We all know that 2011 has been a huge year for Chicago’s new mayor. He won an election, created task forces, passed his first budget, and put tons of information online (among other things). But despite all of the check marks on his giant checklist, his work is far from over.
Here are some recommendations for what Rahm’s New Year’s Resolutions ought to be so City Hall gets the reform that it needs:
1. TIF Reform
Chicago’s TIF program has wandered far off track, becoming a $500 million-a-year slush fund instead of a targeted redevelopment program and is in desperate need of reform. And the improvements recommended by Mayor Emanuel’s TIF Task Force would take Chicago a long way towards solving the problems with its TIF program. They won’t fix the whole problem, but they are a good first step.
But it’s not enough to just have these ideas on paper, they need to be rigorously implemented if we are going to see real change.
Mayor Emanuel should resolve to implement these reforms in 2012 (and strive to do even more), before more of our tax dollars are wasted.
2. Pass the Asset Lease Ordinance
Chicago taxpayers got screwed when our leaders at City Hall sold our parking meters to a private company for hundreds of millions of dollars less than they are worth back in 2008. Now, three years later, despite a strong public outcry, we still don’t have a law on the books that would prevent a bad deal from happening again.
Mayor Emanuel should resolve to pass the Asset Lease Ordinance and protect the public from backroom deals that hurt the public interest and waste taxpayer money.
Also, quick side note—the parking meter rates are going up again on January 1st. UGH!
3. Pass an Honest Budget
Mayor Emanuel introduced his 2012 budget with a pledge to end the smoke and mirrors, and as it passed unanimously, aldermen celebrated a ‘new day’ for the City. But despite some improvement to end past gimmicks, the budget still includes misleading accounting tricks that hide a tax increase from public scrutiny.
The City budget that passed unanimously through the City Council includes a 70% water and sewer rate hike over the next 4 years. Despite claims the increase is needed to cover water and sewer infrastructure needs, a closer look at the budget finds as much as 26% or $220 million of water fees next year will be used to cover other city expenses. (Thanks for discovering this, Chicago Reader reporters!)
Mayor Emanuel should not celebrate a ‘new day’ in Chicago until he is truly honest with the public about how our tax dollars are spent.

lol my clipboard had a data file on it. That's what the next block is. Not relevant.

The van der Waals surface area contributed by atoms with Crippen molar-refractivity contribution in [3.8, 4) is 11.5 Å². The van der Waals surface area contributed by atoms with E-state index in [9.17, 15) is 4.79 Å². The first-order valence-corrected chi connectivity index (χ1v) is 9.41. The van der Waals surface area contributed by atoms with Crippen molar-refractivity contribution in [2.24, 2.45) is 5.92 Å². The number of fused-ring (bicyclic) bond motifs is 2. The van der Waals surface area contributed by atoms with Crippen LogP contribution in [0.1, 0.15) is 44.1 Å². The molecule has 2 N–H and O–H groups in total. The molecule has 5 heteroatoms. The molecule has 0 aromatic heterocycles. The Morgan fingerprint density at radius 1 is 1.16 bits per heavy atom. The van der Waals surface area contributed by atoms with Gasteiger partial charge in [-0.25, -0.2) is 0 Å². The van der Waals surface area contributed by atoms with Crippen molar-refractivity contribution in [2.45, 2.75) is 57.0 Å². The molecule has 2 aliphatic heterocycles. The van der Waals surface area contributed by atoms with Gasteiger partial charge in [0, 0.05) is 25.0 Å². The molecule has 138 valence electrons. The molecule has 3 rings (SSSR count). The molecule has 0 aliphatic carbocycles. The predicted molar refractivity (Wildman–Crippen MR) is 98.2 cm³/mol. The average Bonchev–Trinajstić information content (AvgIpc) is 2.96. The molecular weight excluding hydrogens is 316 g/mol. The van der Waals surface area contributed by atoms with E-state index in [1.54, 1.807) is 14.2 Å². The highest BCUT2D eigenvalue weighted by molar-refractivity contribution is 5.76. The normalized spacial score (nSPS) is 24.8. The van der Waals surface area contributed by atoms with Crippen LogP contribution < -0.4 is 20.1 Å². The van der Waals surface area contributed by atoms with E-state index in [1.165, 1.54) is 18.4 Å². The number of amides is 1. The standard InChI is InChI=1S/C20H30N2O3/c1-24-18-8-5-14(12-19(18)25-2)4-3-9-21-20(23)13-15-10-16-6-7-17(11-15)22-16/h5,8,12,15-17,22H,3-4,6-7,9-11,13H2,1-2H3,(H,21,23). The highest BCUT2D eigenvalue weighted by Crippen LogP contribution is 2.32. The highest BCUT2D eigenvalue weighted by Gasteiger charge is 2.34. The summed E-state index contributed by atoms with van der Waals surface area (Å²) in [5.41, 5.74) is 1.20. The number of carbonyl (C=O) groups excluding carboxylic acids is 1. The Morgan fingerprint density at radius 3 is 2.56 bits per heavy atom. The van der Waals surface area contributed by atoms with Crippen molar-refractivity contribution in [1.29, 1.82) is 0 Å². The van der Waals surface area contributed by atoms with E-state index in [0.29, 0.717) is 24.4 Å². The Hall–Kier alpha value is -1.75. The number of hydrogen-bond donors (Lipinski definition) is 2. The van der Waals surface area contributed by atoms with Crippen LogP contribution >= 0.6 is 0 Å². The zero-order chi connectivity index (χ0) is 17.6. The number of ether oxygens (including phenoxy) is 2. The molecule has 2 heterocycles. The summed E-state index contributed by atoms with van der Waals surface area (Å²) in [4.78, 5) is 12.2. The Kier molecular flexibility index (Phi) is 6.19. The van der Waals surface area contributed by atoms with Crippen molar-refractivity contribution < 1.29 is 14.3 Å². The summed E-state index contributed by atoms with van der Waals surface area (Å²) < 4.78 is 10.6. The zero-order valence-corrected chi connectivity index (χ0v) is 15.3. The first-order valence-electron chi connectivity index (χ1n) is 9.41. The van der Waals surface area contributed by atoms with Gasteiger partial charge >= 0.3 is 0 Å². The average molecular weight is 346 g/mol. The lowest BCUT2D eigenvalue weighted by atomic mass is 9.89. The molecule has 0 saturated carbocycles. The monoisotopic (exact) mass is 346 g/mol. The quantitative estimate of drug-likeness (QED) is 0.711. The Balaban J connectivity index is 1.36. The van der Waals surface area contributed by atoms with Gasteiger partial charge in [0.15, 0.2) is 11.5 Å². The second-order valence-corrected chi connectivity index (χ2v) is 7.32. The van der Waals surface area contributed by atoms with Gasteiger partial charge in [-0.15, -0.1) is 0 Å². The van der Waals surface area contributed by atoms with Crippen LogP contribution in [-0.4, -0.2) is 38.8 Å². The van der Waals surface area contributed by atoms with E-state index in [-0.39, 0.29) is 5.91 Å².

Mayor Emanuel should resolve to fulfill his pledge to end the smoke and mirrors in the city budget.
4. Make sure the speed camera contract is in the public interest
Mayor Emanuel urged the passing of a bill in Springfield that would expand Chicago’s automated traffic enforcement by including speed cameras, in addition to the already existing red light cameras.
When developing the contract for the speed cameras (if Governor Quinn signs the bill), to make sure that the public interest is protected, Mayor Emanuel should ensure that the contract language is free from potential conflicts of interest; avoid direct or indirect incentives for vendors that are based on the volume of tickets or fines; retain public control over traffic policy and engineering decisions; ensure that the process of contracting with vendors is completely open, with ample opportunity for public participation.
Mayor Emanuel should resolve to make sure the speed camera contract is in the best interest of the public—not the camera vendors.
5. Update transparency website
The ability to see how the government uses the public purse is fundamental to democracy. Transparency in government spending checks corruption, bolsters public confidence and promotes fiscal responsibility.
Mayor Emanuel should resolve to continue updating the City website with data that will not only make city government more transparent and accessible, but encourage involvement from everyday Chicagoans.
I heard once that only 12% of people actually accomplish their New Year’s resolutions. I am giving up “going easy on the Mayor” this year, so I think I can do it. Hopefully Mayor Emanuel will take these recommendations to heart and join me in the 12%.